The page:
Becoming leaders of the present may seem like a daunting task to most 18-year-olds who have grown accustomed to a daily consistency and a comfortable support system provided by a public K-12 education. However, for Native youth, they’ve been bucking the trend and blazing new paths to academic success for years now without even realizing it. They’ve overcome long odds that said they wouldn’t earn a high school diploma and broken down barriers that prevented previous generations from attending college.
For some students, their ability to thrive in the public school system and graduate high school with top honors meant not only proving the doubters wrong, but also proving their ancestors right. The right for future generations to be educated and have the ability to pursue a Bachelors, Masters or Doctorate Degree was something previous tribal leaders fought and sacrificed for. Their vision comes true every time a Tulalip citizen boldly ventures off to a University armed with strength of culture and a tribe’s worth of support.
Kanum Parker doesn’t reside in Tulalip, nor anywhere even close. He lives all the way in San Antonio, Texas. Half a country away and yet he’s always felt the pull of his people. In fact, he had a diamond studded necklace made featuring the Tulalip orca and his family name ‘Parker’ so that wherever he goes, his tribe does too. Kanum graduated at the top of his class at Central Catholic High School. Described by his educators as an ambitious and determined young man that demonstrates self-awareness while unselfishly giving back to his community, Kanum was awarded one of the two coveted Tulalip Senior Student of the Year scholarships.
“I’m happy beyond belief to be here today with my Tulalip family because we’re all brothers and sisters connected through culture,” declared the Texas resident and soon-to-be Baylor University undergrad after being awarded the scholarship. “My education is everything because my dream is to be a doctor. I want to become an Anesthesiologist, and that means another 8-12 years of school. It’s important for us [as Native Americans] to get educated because it’s something that can never be taken away, no matter where you go.”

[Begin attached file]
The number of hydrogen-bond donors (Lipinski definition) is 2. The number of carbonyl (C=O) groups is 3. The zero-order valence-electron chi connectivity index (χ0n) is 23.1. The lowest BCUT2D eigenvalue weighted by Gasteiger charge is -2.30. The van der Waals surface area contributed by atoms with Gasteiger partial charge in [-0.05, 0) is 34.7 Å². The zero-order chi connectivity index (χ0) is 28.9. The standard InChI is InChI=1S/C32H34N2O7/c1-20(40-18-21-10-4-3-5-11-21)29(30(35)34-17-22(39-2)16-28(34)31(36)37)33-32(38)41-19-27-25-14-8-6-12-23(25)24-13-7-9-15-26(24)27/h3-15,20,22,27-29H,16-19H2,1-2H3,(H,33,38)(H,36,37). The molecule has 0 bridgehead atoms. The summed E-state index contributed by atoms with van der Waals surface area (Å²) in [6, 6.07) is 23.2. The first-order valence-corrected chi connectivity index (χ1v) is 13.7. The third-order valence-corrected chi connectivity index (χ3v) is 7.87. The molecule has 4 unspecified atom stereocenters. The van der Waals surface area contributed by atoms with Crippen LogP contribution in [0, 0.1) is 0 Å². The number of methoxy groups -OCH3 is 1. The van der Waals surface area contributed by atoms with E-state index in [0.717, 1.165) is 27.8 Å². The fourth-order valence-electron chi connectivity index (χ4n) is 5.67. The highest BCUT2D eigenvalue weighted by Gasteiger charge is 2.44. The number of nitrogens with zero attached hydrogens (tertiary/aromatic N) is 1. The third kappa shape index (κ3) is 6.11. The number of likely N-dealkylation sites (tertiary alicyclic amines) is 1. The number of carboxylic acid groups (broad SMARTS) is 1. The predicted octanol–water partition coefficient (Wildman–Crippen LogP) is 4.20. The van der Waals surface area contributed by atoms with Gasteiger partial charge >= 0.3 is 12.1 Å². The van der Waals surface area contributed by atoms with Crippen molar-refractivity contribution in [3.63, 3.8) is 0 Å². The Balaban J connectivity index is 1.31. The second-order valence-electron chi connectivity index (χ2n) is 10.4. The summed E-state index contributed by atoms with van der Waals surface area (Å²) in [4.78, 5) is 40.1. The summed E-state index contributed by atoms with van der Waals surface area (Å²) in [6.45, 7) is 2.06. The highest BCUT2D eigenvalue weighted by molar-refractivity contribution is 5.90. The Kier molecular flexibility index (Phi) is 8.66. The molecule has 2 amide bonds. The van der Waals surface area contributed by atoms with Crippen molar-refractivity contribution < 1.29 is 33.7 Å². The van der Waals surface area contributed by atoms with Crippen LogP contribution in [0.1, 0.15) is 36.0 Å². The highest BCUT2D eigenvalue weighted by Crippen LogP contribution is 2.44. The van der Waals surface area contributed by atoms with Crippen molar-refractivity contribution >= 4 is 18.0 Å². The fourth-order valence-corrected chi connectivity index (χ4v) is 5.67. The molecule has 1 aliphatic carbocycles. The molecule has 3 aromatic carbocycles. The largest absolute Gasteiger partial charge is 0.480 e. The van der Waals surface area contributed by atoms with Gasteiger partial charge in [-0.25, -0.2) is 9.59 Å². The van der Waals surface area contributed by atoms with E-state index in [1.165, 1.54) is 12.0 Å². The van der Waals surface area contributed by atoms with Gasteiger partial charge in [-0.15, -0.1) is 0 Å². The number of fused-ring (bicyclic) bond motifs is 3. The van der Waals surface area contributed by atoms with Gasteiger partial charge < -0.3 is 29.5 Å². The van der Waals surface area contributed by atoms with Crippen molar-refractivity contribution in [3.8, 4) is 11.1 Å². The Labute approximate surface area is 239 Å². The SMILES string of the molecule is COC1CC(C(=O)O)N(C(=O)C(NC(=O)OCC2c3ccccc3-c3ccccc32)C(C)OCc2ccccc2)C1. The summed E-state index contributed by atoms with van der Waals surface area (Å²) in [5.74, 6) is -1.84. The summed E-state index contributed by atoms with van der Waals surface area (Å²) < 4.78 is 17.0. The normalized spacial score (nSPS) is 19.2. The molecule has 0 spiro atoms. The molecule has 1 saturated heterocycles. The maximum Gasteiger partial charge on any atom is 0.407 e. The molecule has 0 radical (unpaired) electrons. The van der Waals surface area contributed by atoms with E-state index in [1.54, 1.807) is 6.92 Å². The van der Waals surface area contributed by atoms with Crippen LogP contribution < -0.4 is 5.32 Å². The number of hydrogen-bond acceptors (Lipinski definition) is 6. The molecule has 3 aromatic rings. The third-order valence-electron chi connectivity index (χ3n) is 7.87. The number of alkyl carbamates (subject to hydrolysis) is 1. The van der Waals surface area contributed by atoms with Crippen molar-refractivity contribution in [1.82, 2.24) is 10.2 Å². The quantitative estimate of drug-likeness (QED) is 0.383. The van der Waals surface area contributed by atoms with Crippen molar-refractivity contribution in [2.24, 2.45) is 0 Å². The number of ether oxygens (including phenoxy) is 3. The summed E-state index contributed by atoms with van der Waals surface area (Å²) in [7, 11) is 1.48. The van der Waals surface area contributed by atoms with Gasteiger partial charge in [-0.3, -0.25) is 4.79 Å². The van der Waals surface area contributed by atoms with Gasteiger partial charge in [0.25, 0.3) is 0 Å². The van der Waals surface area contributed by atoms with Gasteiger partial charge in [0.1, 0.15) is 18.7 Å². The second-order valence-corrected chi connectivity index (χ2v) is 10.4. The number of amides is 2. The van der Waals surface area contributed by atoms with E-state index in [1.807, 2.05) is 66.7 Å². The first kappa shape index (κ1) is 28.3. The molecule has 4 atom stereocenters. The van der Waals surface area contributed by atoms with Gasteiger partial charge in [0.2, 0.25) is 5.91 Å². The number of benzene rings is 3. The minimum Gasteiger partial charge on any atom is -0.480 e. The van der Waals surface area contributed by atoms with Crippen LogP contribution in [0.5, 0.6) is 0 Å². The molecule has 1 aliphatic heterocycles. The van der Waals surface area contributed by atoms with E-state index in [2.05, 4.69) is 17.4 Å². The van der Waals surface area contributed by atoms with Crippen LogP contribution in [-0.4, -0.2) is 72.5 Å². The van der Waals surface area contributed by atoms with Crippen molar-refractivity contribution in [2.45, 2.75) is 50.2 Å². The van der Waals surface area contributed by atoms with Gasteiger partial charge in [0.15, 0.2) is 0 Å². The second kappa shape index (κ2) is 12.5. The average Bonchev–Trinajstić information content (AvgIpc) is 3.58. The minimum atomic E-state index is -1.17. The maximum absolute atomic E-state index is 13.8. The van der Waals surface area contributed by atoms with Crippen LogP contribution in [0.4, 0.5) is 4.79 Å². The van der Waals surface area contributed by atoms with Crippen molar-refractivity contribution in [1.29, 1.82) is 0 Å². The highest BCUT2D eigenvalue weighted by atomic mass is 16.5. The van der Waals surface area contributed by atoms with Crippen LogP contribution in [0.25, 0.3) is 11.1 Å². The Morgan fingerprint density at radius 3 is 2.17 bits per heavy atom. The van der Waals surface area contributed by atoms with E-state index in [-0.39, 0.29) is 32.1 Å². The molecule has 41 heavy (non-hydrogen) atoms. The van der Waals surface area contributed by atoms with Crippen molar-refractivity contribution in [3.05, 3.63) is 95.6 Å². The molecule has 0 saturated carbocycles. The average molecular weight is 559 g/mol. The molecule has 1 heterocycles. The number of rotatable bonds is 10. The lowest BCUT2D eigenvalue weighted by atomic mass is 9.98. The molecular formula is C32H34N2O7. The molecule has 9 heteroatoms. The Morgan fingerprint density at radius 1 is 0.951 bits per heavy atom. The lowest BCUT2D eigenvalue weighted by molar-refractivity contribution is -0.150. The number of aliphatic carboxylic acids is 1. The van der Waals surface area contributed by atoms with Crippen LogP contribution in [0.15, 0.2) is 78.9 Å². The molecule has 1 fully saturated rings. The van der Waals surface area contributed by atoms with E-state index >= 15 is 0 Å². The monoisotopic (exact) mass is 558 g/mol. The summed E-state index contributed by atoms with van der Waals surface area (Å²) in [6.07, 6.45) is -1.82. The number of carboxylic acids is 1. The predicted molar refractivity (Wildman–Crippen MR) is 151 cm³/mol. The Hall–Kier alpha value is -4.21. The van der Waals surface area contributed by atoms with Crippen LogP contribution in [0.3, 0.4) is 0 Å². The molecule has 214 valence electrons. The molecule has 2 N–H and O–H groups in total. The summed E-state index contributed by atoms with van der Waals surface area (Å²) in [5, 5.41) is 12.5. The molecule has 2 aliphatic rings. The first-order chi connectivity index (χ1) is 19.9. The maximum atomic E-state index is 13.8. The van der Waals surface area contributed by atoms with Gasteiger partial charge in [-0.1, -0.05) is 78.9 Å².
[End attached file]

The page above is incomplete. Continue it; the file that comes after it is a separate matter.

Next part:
The second Tulalip Senior Student of the Year scholarship winner is the instrument toting, A.P. class tutoring, Associates Degree earning, and proud Tulalip Youth Council member, Evelyn Vega-Simpson. The typical high school class load wasn’t enough for Evelyn, so she participated in Running Start and earned two full years of college credit as well as her diploma. She’s mentored classmates, fellow Tulalip youth, and other Native students in her role with Urban Native Education Alliance. Her educators say she’s provided an abundance of examples of her stellar leadership, work ethic, brilliance, compassion, patience, and exceptional commitment to improving both herself and the world around her. Evelyn has earned many accolades and scholarly achievements, but what stands out most is her humility and willingness to embrace challenges and new learning opportunities.
She’ll have plenty of challenges to embrace and opportunities to learn as she is taking her talents across the pond to pursue a career as a medical professional at the University of Nottingham, located in England.
“I feel really proud of myself because I’ve been working so hard over the past four years. Whether it was taking advanced high school classes or college courses through Running Start, my goal has always been to do better than I did last quarter,” shared Evelyn, a rare dual graduate of both Marysville Pilchuck and Everett Community College. “Even when I was much younger my dream was to travel abroad and use my education to get me places that most people wouldn’t consider possible. Now it’s coming true. My education will be taking me to the University of Nottingham. I want to thank my support system of family, friends, and teachers who motivated and supported me. Their support made it possible for me to keep challenging myself and embrace new experiences even when I felt I lacked the courage.”
The graduation banquet culminated in a ballroom’s worth of support hooting and hollering as each graduation strutted down a red carpet to a podium where education staff and school district representatives awaited. All seventy-four graduates were wrapped in a stunning wool blanket titled ‘Tribute’ from Native owned company, Eighth Generation.
Congratulations to all those Tulalip students who put in the hard work and dedication to earn their high school diploma. The hard work isn’t over now that you have graduated. This is just the beginning as you all prepare for new opportunities and unanticipated challenges waiting in life’s next chapter.